March 2, 2015    View Comment    

On The IEA's Central Projections for Renewables Continue to Look Way Too Low

This article neglects a very important point: a reduction in net additions does not mean a contraction in the industry. Especially for wind, the amount of capacity installations needed to replace old plants will increase sharply over coming years. In fact, as shown below, the IEA projects total yearly wind installations to almost double in the next 20 years. 

 

I agree that the IEA solar PV outlook in its central scenario is somewhat conservative. This outlook rests quite heavily on the assumption of a sharp contraction in Japan over the next few years (similar to what happened in Germany) and a gradual slowdown in China towards the 100 GW by 2020 government target.

50 GW of wind installations in 2014? This source says 33 GW. PV estimates are also pretty varied, strongly influenced by data regarding the year-end sprint in China.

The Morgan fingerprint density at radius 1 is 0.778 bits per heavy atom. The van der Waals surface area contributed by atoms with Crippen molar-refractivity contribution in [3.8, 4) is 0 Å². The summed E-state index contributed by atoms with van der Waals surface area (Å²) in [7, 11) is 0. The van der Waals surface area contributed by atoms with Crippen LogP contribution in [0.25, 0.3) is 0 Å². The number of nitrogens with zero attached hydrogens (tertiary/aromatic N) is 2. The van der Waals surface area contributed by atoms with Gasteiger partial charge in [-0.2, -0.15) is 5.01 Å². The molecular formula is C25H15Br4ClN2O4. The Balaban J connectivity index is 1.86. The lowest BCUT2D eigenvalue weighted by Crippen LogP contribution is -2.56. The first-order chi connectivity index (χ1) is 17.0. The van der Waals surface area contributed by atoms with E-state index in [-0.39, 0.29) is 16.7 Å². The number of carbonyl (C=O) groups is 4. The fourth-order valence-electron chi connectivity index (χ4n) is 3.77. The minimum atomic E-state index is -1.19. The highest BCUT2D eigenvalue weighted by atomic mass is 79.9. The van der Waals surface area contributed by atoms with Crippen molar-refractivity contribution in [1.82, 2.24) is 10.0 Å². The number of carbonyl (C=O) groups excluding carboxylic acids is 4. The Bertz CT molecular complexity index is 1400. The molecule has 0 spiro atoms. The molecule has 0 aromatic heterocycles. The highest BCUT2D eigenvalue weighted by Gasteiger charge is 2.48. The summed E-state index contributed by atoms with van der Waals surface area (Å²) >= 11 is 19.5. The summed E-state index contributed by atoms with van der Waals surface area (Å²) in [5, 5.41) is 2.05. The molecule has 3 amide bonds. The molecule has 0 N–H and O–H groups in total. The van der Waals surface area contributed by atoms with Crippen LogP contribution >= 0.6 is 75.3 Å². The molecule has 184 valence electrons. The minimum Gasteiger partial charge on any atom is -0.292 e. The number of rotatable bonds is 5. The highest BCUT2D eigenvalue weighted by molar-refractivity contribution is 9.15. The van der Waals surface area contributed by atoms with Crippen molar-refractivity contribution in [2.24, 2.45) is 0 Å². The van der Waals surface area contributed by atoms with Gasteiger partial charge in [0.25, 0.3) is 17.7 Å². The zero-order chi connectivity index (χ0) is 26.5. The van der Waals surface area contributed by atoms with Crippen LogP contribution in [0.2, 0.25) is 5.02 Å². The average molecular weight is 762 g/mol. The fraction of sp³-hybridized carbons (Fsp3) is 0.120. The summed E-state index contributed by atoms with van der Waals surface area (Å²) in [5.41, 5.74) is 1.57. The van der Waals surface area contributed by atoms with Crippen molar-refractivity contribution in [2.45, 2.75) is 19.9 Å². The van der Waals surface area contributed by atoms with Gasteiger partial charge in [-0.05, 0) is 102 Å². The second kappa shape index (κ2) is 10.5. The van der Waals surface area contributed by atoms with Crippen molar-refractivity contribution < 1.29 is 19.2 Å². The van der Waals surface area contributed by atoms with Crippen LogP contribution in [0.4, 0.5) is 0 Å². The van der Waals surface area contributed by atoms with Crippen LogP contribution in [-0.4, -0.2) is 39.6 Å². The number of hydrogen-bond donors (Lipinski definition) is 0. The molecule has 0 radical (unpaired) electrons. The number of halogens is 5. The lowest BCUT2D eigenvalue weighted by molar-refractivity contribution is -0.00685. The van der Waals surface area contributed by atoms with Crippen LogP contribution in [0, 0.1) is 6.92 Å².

It is also worthwhile to note that the thing that the IEA seems to be worst at predicting is coal (large underprediction). Please see my analysis of the past 15 years of IEA projections

March 2, 2015    View Comment    

On Seeking Consensus on the Internalized Costs of Bioenergy

Thanks for the comment. I corrected the biofuel cost graph by removing the oil reference on the x-axis. The aim here is simply to give the relationship between $/litre, $/gallon and $/barrel for easy comparison to other energy options at a later stage and conversion from the IEA graphs given at the top of the article. 

Regarding heating with wood, I only thought to include this to give some perspective since most people have no feeling for how much energy one GJ is. That being said though, your comment about including the capital costs of the wood burning stove is a valid one. Modern, highly efficient wood burning stoves can be quite expensive and, if the stove is not used much, the capital cost can be significant in the total levelized cost of heating.